drinking water. Their food consists mainly of a variety of
"Another Mouse of the West looks almost enough like Whitefoot to
be a member of his branch of the family. He has a beautiful
yellowish-brown coat and white waistcoat, and his feet are white.
But his tail is short in comparison with Whitefoot's and instead
of being slim is quite thick. His fur is like velvet. He is
called the Grasshopper Mouse."
"Is that because he eats Grasshoppers?" asked Peter Rabbit at once.
"You've guessed it," laughed Old Mother Nature. "He is very, very
fond of Grasshoppers and Crickets. He eats many kinds of insects,
Moths, Flies, Cutworms, Beetles, Lizards, Frogs
 and Scorpions.
Because of his fondness for the latter he is called the Scorpion
Mouse in some sections. He is fond of meat when he can get it.
He also eats seeds of many kinds. He is found all over the West
from well up in the North to the hot dry regions of the Southwest.
When he cannot find a convenient deserted burrow of some other
animal, he digs a home for himself and there raises several families
each year. In the early evening he often utters a fine, shrill,
whistling call note.
"Another little member of the Mouse family found clear across the
country is the Harvest Mouse. He is never bigger than Nibbler the
House Mouse and often is much smaller. In fact, he is one of the
smallest of the entire family. In appearance he is much like
Nibbler, but his coat is browner and there are fine hairs on his
tail. He loves grassy, weedy or brushy places.
"As a rule he does little harm to man, for his food is chiefly
seeds of weeds, small wild fruits and parts of wild plants of no
value to man. Once in a while his family becomes so large that
they do some damage in grain fields. But this does not happen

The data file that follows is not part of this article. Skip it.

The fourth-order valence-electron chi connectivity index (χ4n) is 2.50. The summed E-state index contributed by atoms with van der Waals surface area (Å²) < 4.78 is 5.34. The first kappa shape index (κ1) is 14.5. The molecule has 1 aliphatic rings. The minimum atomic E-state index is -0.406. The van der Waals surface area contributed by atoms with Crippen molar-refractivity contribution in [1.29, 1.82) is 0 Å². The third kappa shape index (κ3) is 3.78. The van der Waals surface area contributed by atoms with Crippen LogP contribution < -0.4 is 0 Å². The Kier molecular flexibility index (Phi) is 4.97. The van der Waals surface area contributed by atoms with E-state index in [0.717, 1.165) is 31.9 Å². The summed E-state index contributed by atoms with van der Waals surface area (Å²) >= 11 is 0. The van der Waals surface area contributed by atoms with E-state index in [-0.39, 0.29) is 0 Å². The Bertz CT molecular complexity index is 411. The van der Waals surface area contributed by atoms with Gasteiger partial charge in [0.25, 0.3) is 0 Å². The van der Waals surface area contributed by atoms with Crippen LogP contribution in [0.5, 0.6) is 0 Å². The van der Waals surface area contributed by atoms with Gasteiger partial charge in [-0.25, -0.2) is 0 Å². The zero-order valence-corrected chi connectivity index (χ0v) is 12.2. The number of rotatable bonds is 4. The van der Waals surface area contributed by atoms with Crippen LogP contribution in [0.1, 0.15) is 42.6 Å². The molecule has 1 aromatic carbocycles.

often. The most interesting thing about this little Mouse is the
way he builds his home. Sometimes he uses a hole in a tree or
post and sometimes a deserted birds' nest, but more frequently
he builds a nest for himself—
 a little round ball of grass and
other vegetable matter. This is placed in thick grass or weeds
close to the ground or in bushes or low trees several feet from
"They are well-built little houses and have one or more little
doorways on the under side when they are in bushes or trees. Inside
is a warm, soft bed made of milkweed or cattail down, the very
nicest kind of a bed for the babies. No one has a neater home than
the Harvest Mouse. He is quite as much at home in bushes and low
trees as Happy Jack Squirrel is in bigger trees. His long tail
comes in very handy then, for he often wraps it around a twig to
make his footing more secure.
"Now this is all about the native Mice and—what is it, Peter?"
"You've forgotten Nibbler the House Mouse," replied Peter.
"How impatient some little folks are and how fearful that their
curiosity will not be satisfied," remarked Old Mother Nature. "As
I was saying, this is all about our native Mice; that is, the Mice
who belong to this country. And now we come to Nibbler the House
Mouse, who, like Robber the Brown Rat, has no business here at all,
but who has followed man all over the world and like Robber has
become a pest to man."
 Peter Rabbit looked rather sheepish when he discovered that Old
Mother Nature hadn't forgotten, and resolved that in the future